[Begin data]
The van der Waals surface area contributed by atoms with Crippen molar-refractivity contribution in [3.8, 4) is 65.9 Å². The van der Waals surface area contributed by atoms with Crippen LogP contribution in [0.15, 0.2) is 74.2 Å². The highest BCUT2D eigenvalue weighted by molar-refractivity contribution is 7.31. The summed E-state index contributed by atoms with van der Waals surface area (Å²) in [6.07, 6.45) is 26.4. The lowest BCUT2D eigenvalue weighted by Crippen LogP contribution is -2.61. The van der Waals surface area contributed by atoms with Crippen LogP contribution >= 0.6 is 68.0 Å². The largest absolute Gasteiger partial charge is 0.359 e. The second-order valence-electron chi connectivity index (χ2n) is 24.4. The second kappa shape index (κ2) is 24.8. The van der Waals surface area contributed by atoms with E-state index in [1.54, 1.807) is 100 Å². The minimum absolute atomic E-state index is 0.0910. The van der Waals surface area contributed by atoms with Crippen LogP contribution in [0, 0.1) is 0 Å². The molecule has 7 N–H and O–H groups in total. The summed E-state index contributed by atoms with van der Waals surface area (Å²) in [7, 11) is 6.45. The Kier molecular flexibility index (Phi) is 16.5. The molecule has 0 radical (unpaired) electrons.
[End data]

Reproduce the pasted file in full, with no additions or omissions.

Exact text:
The van der Waals surface area contributed by atoms with Crippen molar-refractivity contribution in [3.8, 4) is 65.9 Å². The van der Waals surface area contributed by atoms with Crippen LogP contribution in [0.15, 0.2) is 74.2 Å². The highest BCUT2D eigenvalue weighted by molar-refractivity contribution is 7.31. The summed E-state index contributed by atoms with van der Waals surface area (Å²) in [6.07, 6.45) is 26.4. The lowest BCUT2D eigenvalue weighted by Crippen LogP contribution is -2.61. The van der Waals surface area contributed by atoms with Crippen LogP contribution >= 0.6 is 68.0 Å². The largest absolute Gasteiger partial charge is 0.359 e. The second-order valence-electron chi connectivity index (χ2n) is 24.4. The second kappa shape index (κ2) is 24.8. The van der Waals surface area contributed by atoms with E-state index in [1.54, 1.807) is 100 Å². The minimum absolute atomic E-state index is 0.0910. The van der Waals surface area contributed by atoms with Crippen LogP contribution in [0, 0.1) is 0 Å². The molecule has 7 N–H and O–H groups in total. The summed E-state index contributed by atoms with van der Waals surface area (Å²) in [7, 11) is 6.45. The Kier molecular flexibility index (Phi) is 16.5. The molecule has 0 radical (unpaired) electrons.